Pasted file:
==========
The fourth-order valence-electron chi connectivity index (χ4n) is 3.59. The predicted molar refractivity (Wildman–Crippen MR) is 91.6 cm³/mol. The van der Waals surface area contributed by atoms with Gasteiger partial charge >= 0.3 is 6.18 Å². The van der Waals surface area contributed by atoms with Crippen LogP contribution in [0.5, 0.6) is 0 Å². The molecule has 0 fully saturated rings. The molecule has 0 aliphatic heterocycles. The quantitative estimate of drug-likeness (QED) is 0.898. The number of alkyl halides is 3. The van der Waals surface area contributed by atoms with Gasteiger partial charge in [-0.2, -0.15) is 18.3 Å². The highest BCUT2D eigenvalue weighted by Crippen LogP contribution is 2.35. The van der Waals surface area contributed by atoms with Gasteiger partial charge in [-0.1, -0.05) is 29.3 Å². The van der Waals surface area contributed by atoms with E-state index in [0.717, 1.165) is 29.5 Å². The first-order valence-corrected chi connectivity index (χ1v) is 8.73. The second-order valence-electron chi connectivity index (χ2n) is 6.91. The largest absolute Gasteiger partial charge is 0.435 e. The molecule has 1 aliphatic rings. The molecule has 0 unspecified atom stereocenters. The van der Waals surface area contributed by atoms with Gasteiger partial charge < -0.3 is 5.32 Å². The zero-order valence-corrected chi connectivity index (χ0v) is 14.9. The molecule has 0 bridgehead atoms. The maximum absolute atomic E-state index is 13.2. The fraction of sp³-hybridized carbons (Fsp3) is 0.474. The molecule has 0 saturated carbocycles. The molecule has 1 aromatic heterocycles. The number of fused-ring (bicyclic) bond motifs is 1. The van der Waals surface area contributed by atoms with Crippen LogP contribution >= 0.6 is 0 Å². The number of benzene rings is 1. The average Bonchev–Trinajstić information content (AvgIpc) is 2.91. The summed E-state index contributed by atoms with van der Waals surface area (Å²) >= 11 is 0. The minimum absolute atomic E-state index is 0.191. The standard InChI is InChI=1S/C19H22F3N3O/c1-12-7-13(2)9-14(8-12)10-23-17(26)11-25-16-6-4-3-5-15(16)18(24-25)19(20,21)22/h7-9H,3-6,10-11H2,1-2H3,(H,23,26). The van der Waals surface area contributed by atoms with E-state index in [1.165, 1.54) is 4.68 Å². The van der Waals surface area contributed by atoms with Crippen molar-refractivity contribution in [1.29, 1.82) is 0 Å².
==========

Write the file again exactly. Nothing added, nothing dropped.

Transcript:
The fourth-order valence-electron chi connectivity index (χ4n) is 3.59. The predicted molar refractivity (Wildman–Crippen MR) is 91.6 cm³/mol. The van der Waals surface area contributed by atoms with Gasteiger partial charge >= 0.3 is 6.18 Å². The van der Waals surface area contributed by atoms with Crippen LogP contribution in [0.5, 0.6) is 0 Å². The molecule has 0 fully saturated rings. The molecule has 0 aliphatic heterocycles. The quantitative estimate of drug-likeness (QED) is 0.898. The number of alkyl halides is 3. The van der Waals surface area contributed by atoms with Gasteiger partial charge in [-0.2, -0.15) is 18.3 Å². The highest BCUT2D eigenvalue weighted by Crippen LogP contribution is 2.35. The van der Waals surface area contributed by atoms with Gasteiger partial charge in [-0.1, -0.05) is 29.3 Å². The van der Waals surface area contributed by atoms with E-state index in [0.717, 1.165) is 29.5 Å². The first-order valence-corrected chi connectivity index (χ1v) is 8.73. The second-order valence-electron chi connectivity index (χ2n) is 6.91. The largest absolute Gasteiger partial charge is 0.435 e. The molecule has 1 aliphatic rings. The molecule has 0 unspecified atom stereocenters. The van der Waals surface area contributed by atoms with Gasteiger partial charge < -0.3 is 5.32 Å². The zero-order valence-corrected chi connectivity index (χ0v) is 14.9. The molecule has 0 bridgehead atoms. The maximum absolute atomic E-state index is 13.2. The fraction of sp³-hybridized carbons (Fsp3) is 0.474. The molecule has 0 saturated carbocycles. The molecule has 1 aromatic heterocycles. The number of fused-ring (bicyclic) bond motifs is 1. The van der Waals surface area contributed by atoms with Crippen LogP contribution >= 0.6 is 0 Å². The number of benzene rings is 1. The average Bonchev–Trinajstić information content (AvgIpc) is 2.91. The summed E-state index contributed by atoms with van der Waals surface area (Å²) >= 11 is 0. The minimum absolute atomic E-state index is 0.191. The standard InChI is InChI=1S/C19H22F3N3O/c1-12-7-13(2)9-14(8-12)10-23-17(26)11-25-16-6-4-3-5-15(16)18(24-25)19(20,21)22/h7-9H,3-6,10-11H2,1-2H3,(H,23,26). The van der Waals surface area contributed by atoms with E-state index in [1.165, 1.54) is 4.68 Å². The van der Waals surface area contributed by atoms with Crippen molar-refractivity contribution in [1.29, 1.82) is 0 Å².